What women don't know about life after menopause: The perils of Osteoporosis

Updated: Jul 8, 2020

Osteoporosis, measured by bone mineral density (BMD), is the most common preventable bone disease in the United States and is due to abnormal growth, internal deterioration, or excess loss of bone tissue. The bones become progressively fragile, and the disease is often clinically silent until a fracture occurs. By the time a fracture happens, osteoporosis is considered severe. It is more common in elderly females, but after the age of 25, both genders experience bone loss.

Globally, more than 200 million women are suffering from osteoporosis, and most of these women are aged 45 years and older or postmenopausal. Moreover, nearly 8.9 million people suffer from fractures caused by osteoporosis. The good news is that osteoporosis is completely preventable and treatable if caught early.

Osteoporosis falls into two classification types: Type I osteoporosis and Type II osteoporosis. Type I osteoporosis is mostly seen in women who are postmenopausal due to low estrogen, and Type II osteoporosis is mainly observed among men with hypogonadism-or low testosterone.

The World Health Organization (WHO) defines osteoporosis by Bone Mineral Density (BMD). The diagnosis of osteoporosis means that the Bone Mineral Density (BMD) is low and measured with a T-score value. If the result is lower than -2.5, osteoporosis is present. If the T-score value is in between -2.5 and -1.0, it is called osteopenia or low bone mass. If the value is greater than -1.0, the bone mass is normal. A T-score of -2.5 means about 25% of bone density is lost. The spinal column, the hip, and femur—or thigh bone are most at risk. Those are the major bones in your body that deserve your complete attention.

Two-thirds of the spine (vertebral) fractures are painless, but over time and with progression, fractures don’t heal, and chronic pain is the result. So, it is best to be proactive and prevent the bones from getting weak.

The mechanism of fracture is internal, meaning that the bone collapses in on itself because the internal support has weakened. Think of it like taking out the steel girders inside a skyscraper---after too many are gone, the walls of the building fall inward—same with your osteoporotic bones.

That’s why prevention is the best strategy. Signs and symptoms of a painful vertebral fracture may include the following:

  • Acute pain may follow a fall or minor trauma.

  • Pain localized to a specific area of the spine

  • The pain is either sharp, nagging, or dull and movement may increase the pain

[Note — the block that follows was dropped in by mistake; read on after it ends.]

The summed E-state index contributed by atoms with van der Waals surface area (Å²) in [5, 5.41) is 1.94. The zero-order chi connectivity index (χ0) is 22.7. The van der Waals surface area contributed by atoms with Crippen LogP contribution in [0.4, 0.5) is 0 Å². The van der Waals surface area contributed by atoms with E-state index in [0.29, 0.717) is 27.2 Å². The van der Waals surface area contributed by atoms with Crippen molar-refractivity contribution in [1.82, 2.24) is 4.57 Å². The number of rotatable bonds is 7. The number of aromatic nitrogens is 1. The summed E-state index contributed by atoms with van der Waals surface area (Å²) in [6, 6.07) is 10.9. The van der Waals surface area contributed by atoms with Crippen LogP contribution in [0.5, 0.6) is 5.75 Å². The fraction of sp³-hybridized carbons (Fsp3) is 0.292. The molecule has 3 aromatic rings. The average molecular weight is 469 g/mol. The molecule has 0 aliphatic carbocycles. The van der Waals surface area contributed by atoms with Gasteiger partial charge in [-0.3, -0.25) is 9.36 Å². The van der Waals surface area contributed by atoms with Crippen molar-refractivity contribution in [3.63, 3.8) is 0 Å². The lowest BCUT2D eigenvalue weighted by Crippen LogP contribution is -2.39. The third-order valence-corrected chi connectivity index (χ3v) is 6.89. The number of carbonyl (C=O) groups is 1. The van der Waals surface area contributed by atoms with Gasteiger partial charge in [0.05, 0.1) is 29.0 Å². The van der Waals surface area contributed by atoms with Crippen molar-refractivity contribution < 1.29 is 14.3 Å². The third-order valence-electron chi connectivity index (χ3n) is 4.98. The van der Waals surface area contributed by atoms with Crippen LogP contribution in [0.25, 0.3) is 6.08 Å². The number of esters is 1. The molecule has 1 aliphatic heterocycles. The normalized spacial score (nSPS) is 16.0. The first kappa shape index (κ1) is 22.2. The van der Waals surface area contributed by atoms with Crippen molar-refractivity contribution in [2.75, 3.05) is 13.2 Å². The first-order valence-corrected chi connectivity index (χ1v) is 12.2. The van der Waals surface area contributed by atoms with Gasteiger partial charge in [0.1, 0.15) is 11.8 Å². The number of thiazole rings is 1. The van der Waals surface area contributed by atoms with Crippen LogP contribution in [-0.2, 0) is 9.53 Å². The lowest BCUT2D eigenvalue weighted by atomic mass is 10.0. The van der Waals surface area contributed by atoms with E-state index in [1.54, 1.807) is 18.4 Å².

• Patients often remain and stay in bed, motionless for fear of triggering the pain.

  • The pain usually resolves after 4-6 weeks, but in the case of multiple fractures, the pain may become chronic.

Patients who have a hip fracture might experience the following:

  • Pain in the groin, buttock, thigh, knee during weight-bearing

  • Diminished hip range of motion (ROM)

  • While resting, the hip/leg might rotate outwardly

The best defense against osteoporosis is to enter menopause with the highest bone density you can, and that is largely due to genetics, exercise, diet, and hormone status.

The current clinical guidelines that have strong research to support them are:

  • In postmenopausal women, estrogen or estrogen plus progestogen or raloxifene should not be used for the treatment of osteoporosis but may serve as a useful prevention strategy, along with weight-bearing exercises such as walking or jogging. Cycling and swimming won’t cut it if you want to prevent further bone loss.

  • Clinicians should offer medication to women with known osteoporosis to reduce the risk for hip and vertebral fractures. Those medications are alendronate, risedronate, zoledronic acid, or denosumab may be used.

Other recommendations are to stop smoking and limit alcohol and caffeine intake. Adequate calcium and vitamin D intake are essential in the years preceding menopause.


1. [Guideline] Cosman F, de Beur SJ, LeBoff MS, Lewiecki EM, Tanner B, Randall S, et al. Clinician's Guide to Prevention and Treatment of Osteoporosis. Osteoporos Int. 2014 Oct. 25 (10):2359-81. 

2. [Guideline] Schousboe JT, Shepherd JA, Bilezikian JP, Baim S. Executive summary of the 2013 International Society for Clinical Densitometry Position Development Conference on bone densitometry. J Clin Densitom. 2013 Oct-Dec. 16(4):455-66. 

3. Gosfield E 3rd, Bonner FJ Jr. Evaluating bone mineral density in osteoporosis. Am J Phys Med Rehabil. 2000 May-Jun. 79(3):283-91. 

4. Czerwinski E, Badurski JE, Marcinowska-Suchowierska E, Osieleniec J. Current understanding of osteoporosis according to the position of the World Health Organization (WHO) and International Osteoporosis Foundation. Ortop Traumatol Rehabil. 2007 Jul-Aug. 9(4):337-56. 

5. Kanis JA. Assessment of fracture risk and its application to screening for postmenopausal osteoporosis: synopsis of a WHO report. WHO Study Group. Osteoporos Int. 1994 Nov. 4(6):368-81. 

6. [Guideline] Camacho PM, Petak SM, Binkley N, Clarke BL, Harris ST, Hurley DL, et al. American Association of Clinical Endocrinologists and American College of Endocrinology Clinical Practice Guidelines for the diagnosis and Treatment of Postmenopausal Osteoporosis – 2016. Endocr Pract. 2016 Sep 2. 22 (Suppl 4):1-42. 

7. Ahmed SF, Elmantaser M. Secondary osteoporosis. Endocr Dev. 2009. 16:170-90

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